So, what are phenotypic cultural traits, the phemotypes as I have called them? One answer, and the right one I think, has been given variously by Campbell (1960, 1974, 1987, 1988), Hull (1988c), Toulmin (1972) and Plotkin (1994), to name a few, is that selection acts on behaviour, or, in the language of the logician, on interpretation of the information contained in a meme. Just as a gene must be expressed in order to be selectively biased, a meme must also find expression in some way. While we often use a verbal shorthand when we say that a gene is selected at a certain coefficient, the biologist should never forget that genes are just the starting point of a biochemical process which undergoes selection at a range of hierarchical levels, from the processes of transcription in the cell to the processes of ecological interaction in an ecosystem (figure 3).


Figure 3. Individuals and replicators in a biological hierarchy  

    Sidebar: interactors and replicators

The terms interactor and replicator, being substantive nouns, give the impression that there are natural kinds of things that interact and replicate. Ghiselin (1987, 1997: 147) has argued that a better term for the Hull-Dawkins Distinction would have been between replicanda and interactors, that is, between those things that get replicated and those things that are economically biased for a range of reasons. When we understand that replication is the passing on of a message, it doesn't really matter what the medium, or substrate, of the message is, and the notion that there has to be some privileged replicator, like nucleotides or neural columns, becomes unnecessary. It is less obvious that interactors are also a functionally-defined class, but if anything interacts (and correlates closely with replicators) then it is an interactor. It could be the organism, but it could be some subsystem of an organism like a class of immunological peptide, or the immune system itself, or a visual system, or it could even be a group of organisms like a hive. There are no privileged interactors or replicators, in biology or culture. We would do well to remember Mill's caution: 

"The tendency has always been strong to believe that whatever received a name must be an entity or being, having an independent existence of its own. And if no real entity answering to the name could be found, men did not for that reason suppose that none existed, but that it was something peculiarly abstruse and mysterious.

(Cited in Gould 1981: 320)

This modifies Hull's notion of interactor somewhat, for Hull defines them as things, that is, as entities. Plotkin, on the other hand, resists the "entification" of interactors (personal communication). I do not think that Hull's own analysis requires that interactors be a unique class of entity, such as an organism, just as long as it is an individual (Hull 1992) with interactive (ecological, or economic) properties. Individuals are entities, but there is no need to restrict individuality to one level of entitivity, so long as the relevant interactive properties are properties of that entity and not of the system of which it is a component. However, interactors are entities even if they are not a specific kind of entity.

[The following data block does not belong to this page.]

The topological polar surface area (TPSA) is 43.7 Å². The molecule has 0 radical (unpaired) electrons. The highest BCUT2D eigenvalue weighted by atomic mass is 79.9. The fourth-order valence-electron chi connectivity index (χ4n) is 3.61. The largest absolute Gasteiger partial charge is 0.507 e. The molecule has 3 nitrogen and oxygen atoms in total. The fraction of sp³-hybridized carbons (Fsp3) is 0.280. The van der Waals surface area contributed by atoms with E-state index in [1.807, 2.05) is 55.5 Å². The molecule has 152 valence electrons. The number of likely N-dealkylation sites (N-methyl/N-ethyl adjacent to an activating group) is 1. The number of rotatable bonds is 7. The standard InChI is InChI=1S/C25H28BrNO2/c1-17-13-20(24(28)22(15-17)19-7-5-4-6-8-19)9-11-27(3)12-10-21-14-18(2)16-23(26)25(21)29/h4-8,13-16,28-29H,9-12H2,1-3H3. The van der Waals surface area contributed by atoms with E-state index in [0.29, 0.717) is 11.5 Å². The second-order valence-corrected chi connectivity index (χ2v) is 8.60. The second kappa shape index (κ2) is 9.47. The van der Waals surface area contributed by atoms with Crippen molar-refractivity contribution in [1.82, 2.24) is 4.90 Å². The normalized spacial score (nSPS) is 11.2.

Similarly, memes are selected at many levels through their expression in behaviour, including verbal, practical, instrumental and intellectual, and this behaviour need not be the behaviour of individuals; it can be the behaviour of languages, institutions, societies and even traditions. Consider Campbell's (1974) hierarchy of selectionist knowledge processes15:

1. Genetic adaptation
2. Nonmnemonic problem solving
3. Vicarious locomotor devices
4. Instinct
5. Habit
6. Visually supported thought
7. Mnemonically supported thought; Observational learning and imitation
8. Socially vicarious exploration
9. Language
10. Cultural cumulation
11. Science

At level 7, minds construct models to test and select alternatives - and at this level memes are now active and give rise to trial and error without the selective costs to genetically- and biologically based interaction. Memes must result in some outcome that can achieve success or not, on the basis of which they persist over other memes, to be selected at all. The details of Campbell's schema are not important here, but memes must arise at some level of information processing complexity, and must affect outcomes at levels higher than that. And the converse is also true. Of any cultural process that involves transmission and selection, there must be memes that "constitute" phemotypes at that level. Take two examples - a personal attempt to try out a hitherto unlearnt linguistic form and a scientific theory. When one is learning a first language, syntax and semantics are underdetermined. A child cannot know, except through trying out combinations and seeing the results, whether a certain "hypothesis" about the use, structure and referents of a word, phrase or syntactical structure is correct. For example, consider how children first learn regular declensions of noun plurals and regular conjugations of verb tenses, and are then corrected by more competent speakers when they use a regular form of an irregular noun or verb - "I swimmed", "he runned", and so forth. Not only is there an internal selection process going on through increasing experience of success, but in a formal sense, these irregular abstract constructs of language are defined through the role that they play in the trial and error. Of course, language in itself is not a solitary pursuit, but in individual learning, the trial and error selection process is (figure 4, cf. Cziko 1995, chapter 11, Ghiselin 1997, chapter 9).

  Figure 4. A selective hierarchy of language, following Ghiselin 1997